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Richard Kitchen and Sarabeth Berk

In our response to Clements and Sarama (2017), we address the 5 issues that they identify as criticisms of our Research Commentary (Kitchen & Berk, 2016). As in our original commentary, we highlight concerns we have regarding the delivery of CAI programs and potential misuses of CAI, particularly at Title I schools that largely serve historically marginalized student groups. Specifically, we concentrate on how CAI may contribute to underserved students generally experiencing mathematics in impoverished ways that do not align with reforms being advocated by the mathematics education community. We also argue that Clements and Sarama appear to dismiss or ignore our central argument that some CAI programs are not designed or are not being used to support the development of students' mathematical reasoning and fluency.

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Julia Wells Bower

It is my privilege to consider with you the effect of the war on women and mathematics, particularly in the women's colleges.

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Maude Coburn

I HAVE HAD THE PRIVILEGE of observing arithmetic in many classrooms where arithmetic has real meaning for children. Would you like to visit with me in some of these modern classrooms where children really live their arithmetic?

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Sister M. Thomas à Kempis

Recently it was my privilege to have access to the archives of Raymond Clair Archibald at Brown University. Among them I found his typewritten copy of a testimonial he gave honoring Edith Carlbourg, May 25, 1953. In preparation for this talk, he was urged to reminisce from his wealth of experience because of his travels as well as the nature of his work.

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Louis E. Ulrich Sr.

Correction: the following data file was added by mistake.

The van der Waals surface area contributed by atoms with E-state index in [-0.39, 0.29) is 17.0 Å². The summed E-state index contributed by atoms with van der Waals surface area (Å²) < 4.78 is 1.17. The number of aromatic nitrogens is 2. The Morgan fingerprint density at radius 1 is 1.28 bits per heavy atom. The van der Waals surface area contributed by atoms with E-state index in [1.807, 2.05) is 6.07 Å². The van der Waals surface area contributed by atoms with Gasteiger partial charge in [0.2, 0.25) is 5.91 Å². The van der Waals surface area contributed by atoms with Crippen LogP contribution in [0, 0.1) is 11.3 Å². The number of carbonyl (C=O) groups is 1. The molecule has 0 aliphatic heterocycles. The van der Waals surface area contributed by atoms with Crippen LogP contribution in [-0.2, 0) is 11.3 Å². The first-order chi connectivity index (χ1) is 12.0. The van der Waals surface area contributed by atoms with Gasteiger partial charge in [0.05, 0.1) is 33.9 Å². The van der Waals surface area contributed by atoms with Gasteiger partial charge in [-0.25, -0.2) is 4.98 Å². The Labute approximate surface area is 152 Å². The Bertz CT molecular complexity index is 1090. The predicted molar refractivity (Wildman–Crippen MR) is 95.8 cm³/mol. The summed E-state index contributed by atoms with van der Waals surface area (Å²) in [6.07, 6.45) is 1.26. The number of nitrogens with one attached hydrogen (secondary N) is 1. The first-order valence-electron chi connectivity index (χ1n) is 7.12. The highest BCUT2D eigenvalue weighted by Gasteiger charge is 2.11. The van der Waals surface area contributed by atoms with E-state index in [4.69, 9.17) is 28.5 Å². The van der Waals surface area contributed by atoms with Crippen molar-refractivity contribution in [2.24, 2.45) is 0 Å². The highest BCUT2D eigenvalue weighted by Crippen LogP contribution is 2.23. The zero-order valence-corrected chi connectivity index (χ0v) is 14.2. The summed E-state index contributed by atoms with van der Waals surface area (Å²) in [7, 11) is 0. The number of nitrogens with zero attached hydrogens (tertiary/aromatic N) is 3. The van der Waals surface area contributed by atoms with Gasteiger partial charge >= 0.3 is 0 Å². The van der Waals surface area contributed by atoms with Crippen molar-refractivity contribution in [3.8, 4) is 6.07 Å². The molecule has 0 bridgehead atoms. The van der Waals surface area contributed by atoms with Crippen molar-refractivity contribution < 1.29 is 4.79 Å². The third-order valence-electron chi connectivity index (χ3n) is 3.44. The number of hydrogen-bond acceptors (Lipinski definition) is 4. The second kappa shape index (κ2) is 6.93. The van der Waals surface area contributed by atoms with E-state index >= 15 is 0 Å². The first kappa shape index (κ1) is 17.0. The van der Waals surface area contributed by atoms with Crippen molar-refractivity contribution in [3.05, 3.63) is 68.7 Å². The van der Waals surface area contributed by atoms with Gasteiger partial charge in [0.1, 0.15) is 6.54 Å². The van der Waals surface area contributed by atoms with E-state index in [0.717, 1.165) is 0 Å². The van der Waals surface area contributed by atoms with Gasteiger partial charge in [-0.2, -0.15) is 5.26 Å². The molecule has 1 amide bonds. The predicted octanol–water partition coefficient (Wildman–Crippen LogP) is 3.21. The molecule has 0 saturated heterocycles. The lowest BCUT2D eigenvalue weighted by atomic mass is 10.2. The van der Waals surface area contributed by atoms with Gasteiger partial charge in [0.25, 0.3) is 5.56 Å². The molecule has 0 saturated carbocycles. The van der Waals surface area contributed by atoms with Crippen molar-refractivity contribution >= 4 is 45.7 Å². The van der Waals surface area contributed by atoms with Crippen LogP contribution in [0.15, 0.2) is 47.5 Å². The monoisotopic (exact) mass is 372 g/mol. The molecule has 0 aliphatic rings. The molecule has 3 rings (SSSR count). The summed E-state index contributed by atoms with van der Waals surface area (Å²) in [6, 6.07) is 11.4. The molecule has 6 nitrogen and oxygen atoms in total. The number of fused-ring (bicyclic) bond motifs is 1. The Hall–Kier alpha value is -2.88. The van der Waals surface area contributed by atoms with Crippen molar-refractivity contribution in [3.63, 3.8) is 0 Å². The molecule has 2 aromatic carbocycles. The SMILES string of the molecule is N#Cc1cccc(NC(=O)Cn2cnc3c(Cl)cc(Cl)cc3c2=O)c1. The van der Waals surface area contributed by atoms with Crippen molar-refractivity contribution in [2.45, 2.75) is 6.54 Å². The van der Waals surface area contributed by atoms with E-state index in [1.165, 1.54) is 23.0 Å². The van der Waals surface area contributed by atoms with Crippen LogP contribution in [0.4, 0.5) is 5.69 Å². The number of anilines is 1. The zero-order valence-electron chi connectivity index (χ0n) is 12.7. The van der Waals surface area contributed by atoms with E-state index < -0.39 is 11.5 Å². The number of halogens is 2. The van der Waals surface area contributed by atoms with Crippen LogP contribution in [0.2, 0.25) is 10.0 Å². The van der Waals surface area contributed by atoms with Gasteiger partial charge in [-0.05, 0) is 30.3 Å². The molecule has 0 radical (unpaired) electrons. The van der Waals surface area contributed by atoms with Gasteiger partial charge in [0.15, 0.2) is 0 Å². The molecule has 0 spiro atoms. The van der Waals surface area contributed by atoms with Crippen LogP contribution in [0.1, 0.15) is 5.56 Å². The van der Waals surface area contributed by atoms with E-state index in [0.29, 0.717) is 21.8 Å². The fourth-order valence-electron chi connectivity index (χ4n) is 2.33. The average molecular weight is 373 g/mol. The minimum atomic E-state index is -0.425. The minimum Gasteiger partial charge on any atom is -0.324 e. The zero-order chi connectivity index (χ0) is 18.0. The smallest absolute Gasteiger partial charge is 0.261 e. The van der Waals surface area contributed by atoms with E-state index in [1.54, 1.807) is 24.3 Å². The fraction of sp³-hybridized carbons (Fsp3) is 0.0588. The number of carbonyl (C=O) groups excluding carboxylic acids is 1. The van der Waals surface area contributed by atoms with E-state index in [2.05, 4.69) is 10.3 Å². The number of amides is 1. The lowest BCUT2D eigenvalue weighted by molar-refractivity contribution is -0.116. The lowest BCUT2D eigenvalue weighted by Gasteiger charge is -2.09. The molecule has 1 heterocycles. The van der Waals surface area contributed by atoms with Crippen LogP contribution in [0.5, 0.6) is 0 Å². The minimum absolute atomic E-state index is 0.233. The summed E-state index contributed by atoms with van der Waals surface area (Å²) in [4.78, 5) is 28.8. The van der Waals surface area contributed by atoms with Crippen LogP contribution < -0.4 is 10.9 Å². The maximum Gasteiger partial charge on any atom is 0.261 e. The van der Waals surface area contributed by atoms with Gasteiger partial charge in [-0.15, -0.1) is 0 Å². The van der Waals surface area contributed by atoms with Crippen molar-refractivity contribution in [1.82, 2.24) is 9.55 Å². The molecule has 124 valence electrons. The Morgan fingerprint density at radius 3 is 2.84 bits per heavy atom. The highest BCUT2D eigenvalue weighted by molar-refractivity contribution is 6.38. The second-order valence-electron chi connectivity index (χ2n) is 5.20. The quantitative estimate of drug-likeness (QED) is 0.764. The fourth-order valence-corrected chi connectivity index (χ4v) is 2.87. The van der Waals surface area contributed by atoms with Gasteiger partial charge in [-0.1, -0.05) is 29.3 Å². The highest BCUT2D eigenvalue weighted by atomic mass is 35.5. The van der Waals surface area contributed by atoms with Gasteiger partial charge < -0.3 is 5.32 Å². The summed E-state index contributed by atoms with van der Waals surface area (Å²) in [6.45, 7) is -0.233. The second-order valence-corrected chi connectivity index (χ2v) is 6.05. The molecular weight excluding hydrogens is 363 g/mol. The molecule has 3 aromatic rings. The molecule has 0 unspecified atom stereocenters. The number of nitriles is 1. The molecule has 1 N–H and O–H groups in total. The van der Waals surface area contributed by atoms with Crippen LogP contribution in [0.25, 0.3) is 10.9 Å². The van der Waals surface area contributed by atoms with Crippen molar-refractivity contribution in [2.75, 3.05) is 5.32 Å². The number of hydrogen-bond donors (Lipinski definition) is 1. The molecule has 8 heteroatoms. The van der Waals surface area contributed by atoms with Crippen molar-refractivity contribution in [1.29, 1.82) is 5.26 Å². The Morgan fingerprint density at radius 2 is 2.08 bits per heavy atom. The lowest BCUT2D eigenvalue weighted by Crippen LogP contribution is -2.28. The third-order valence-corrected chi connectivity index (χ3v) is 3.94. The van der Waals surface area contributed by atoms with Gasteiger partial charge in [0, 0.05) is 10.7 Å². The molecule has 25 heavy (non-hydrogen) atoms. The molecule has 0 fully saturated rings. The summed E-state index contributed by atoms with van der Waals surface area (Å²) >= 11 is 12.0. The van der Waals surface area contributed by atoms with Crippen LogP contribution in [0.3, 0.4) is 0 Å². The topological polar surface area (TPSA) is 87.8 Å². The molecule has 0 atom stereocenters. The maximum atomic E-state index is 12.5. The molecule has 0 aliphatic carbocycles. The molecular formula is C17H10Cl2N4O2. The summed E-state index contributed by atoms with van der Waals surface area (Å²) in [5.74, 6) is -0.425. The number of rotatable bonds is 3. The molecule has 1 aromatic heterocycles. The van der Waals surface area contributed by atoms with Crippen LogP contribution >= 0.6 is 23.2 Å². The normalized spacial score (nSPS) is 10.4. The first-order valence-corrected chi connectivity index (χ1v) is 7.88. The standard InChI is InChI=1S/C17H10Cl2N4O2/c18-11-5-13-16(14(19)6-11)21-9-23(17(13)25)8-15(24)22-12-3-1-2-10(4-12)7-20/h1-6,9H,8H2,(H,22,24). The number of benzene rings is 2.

We Americans Hate Despots—those who want us to obey, not to think. Or do we? Do those of us who turn the knob on our TV know why it works? Are despots always human? May we become slaves to mechanical devices without realizing it? What is the price we pay for the privilege of getting results without the toil of thought.

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C. A. Rothe

A plumber and for the past twenty years an assistant supervisor for apprentices for the state of Wisconsin considers it an honor and a privilege to address the nation's most brilliant and best-looking mathematics instructors on the subject of “Mathematics as applied to Apprenticeship in Trades.”

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John Wallace and Jennifer Pearson

The group of grade-3 boys enthusiastically grabbed the box of blocks and headed for their desks. The boys had been waiting three days for their turn to use the blocks. I had let them play with the blocks before school or if they mate privilege.

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Daniel B. Lloyd

Edited by Howard Eves

Our attention here is directed to a site named Tel Harmal, near the east bank of the Tigris River, where that fabulous medieval city of Baghdad was erected over 1,200 years ago. The author had the rare privilege of spending the academic year 1962-63 in Baghad as visiting professor of mathematics at the Al-Hikma University. While there he was the guest of several archaeological field groups engaged in exploring some of the ancient sites in Iraq.

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Raphael W. Wolfe

Edited by Lucien B. Kinney and Dan T. Dawson

During the summer of 1957, it was my privilege to receive a grant from the National Science Foundation enabling me to attend an institute for thirty-five teachers of junior high school mathematics. This session, sponsored by State University Teachers College at Oneonta, New York, was one of about ninety such institutes held throughout our country during this summer in an effort to strengthen and advance science and mathematics teaching in the secondary schools of the United States.

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Mathew D. Felton

The broader messages that we communicate through our choice of mathematical problems—how to do math, what math is for, and who it applies to—may privilege some students and exclude others. If “excellence in mathematics requires equity—high expectations and strong support for all students” (NCTM 2000, p. 12), one way to work toward equity within the classroom is to be careful about the messages we send to students through our problem choices.